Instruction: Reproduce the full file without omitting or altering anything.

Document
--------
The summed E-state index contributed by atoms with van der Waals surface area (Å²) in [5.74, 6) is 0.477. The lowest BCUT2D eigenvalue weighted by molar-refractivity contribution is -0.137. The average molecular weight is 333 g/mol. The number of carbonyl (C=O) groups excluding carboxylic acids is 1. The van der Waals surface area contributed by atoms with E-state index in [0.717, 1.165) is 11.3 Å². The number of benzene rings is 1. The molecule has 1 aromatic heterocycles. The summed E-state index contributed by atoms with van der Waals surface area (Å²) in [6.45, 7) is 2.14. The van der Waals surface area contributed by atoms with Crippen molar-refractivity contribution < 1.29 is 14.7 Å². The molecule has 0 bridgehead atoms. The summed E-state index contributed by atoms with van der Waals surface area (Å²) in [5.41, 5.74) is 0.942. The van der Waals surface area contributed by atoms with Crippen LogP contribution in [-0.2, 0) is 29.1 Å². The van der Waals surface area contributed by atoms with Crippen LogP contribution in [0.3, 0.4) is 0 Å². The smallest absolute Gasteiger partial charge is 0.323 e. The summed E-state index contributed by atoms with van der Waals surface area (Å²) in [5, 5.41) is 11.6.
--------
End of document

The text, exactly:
The summed E-state index contributed by atoms with van der Waals surface area (Å²) in [5.74, 6) is 0.477. The lowest BCUT2D eigenvalue weighted by molar-refractivity contribution is -0.137. The average molecular weight is 333 g/mol. The number of carbonyl (C=O) groups excluding carboxylic acids is 1. The van der Waals surface area contributed by atoms with E-state index in [0.717, 1.165) is 11.3 Å². The number of benzene rings is 1. The molecule has 1 aromatic heterocycles. The summed E-state index contributed by atoms with van der Waals surface area (Å²) in [6.45, 7) is 2.14. The van der Waals surface area contributed by atoms with Crippen molar-refractivity contribution < 1.29 is 14.7 Å². The molecule has 0 bridgehead atoms. The summed E-state index contributed by atoms with van der Waals surface area (Å²) in [5.41, 5.74) is 0.942. The van der Waals surface area contributed by atoms with Crippen LogP contribution in [-0.2, 0) is 29.1 Å². The van der Waals surface area contributed by atoms with Crippen LogP contribution in [0.3, 0.4) is 0 Å². The smallest absolute Gasteiger partial charge is 0.323 e. The summed E-state index contributed by atoms with van der Waals surface area (Å²) in [5, 5.41) is 11.6.